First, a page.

The north-south rift has existed for over a century, ever since the Municipality of South Vancouver was incorporated in 1892, with its municipal hall built at the foot of Wilson Street (now East 41st Avenue) and Fraser Street (formerly North Arm Road), to connect downtown Vancouver to a bridge that led to Lulu Island. South Vancouver spanned all the land south of 16th Avenue, as well as west side areas such as Point Grey and Kerrisdale, whose residents grew tired of South Vancouver’s more austere governance and later broke off to form their own municipality. In those early days, dairy farms and orchards surrounded the “village” on Main and Fraser streets. New streetcar lines and a land-tax policy that encouraged building led to a population boom. “Many of these homes were distributed haphazardly across the district, interrupted by stretches of stump-infested vacant lots,” Daniel Francis observed in Becoming Vancouver: A History.
In 1929, South Vancouver (along with Point Grey) was absorbed into Vancouver and was booming by the end of the Second World War. In 1945, the growing neighbourhood of Sunset—between Knight and Ontario streets south of 41st Avenue—which already featured a bowling alley and Sears department store on Fraser Street, demanded new amenities. Schoolchildren rallied for a community centre, carrying signs that read, “We Are Not Delinquent Yet!” and “We Want a Gym, But Our Chances Are Slim!” Bing Crosby came to the rescue. After being courted by a couple of Sunset residents, the White Christmas star performed for an audience of 9,000 at the Vancouver Forum on September 22, 1948, broadcast on more than 200 radio stations in the U.S. and Canada and raising $32,000. The Sunset Community Centre, founded in 1950, still displays a picture of him.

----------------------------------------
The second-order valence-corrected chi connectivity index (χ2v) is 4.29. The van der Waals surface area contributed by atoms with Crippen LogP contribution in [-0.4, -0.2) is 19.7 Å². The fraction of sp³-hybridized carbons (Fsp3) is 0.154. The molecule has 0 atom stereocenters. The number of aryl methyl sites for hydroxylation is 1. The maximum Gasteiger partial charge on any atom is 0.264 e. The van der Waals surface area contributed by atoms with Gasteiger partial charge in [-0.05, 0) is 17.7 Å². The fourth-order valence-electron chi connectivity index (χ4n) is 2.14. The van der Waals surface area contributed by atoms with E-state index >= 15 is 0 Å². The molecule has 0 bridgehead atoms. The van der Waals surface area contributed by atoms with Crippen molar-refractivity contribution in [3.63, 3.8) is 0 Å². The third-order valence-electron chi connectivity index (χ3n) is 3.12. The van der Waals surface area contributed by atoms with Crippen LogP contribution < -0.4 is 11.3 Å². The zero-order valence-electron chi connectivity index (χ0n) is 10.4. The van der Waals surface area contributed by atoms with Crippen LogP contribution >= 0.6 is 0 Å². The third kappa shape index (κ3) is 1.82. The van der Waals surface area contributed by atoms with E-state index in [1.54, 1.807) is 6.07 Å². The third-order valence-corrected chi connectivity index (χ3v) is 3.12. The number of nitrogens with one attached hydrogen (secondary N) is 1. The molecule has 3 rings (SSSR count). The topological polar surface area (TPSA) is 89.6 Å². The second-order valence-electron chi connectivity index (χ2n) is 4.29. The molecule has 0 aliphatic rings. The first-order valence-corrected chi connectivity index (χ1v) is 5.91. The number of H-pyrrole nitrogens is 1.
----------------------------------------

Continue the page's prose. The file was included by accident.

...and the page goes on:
Around the same time, Germans and Russian Mennonites flocked to the area after the war, radically shifting Sunset’s demographics. Mennonite and Lutheran churches—some offering German-language services—are still found in the neighbourhood, but Sunset’s current demographics have more to do with successive waves of immigration from Asia.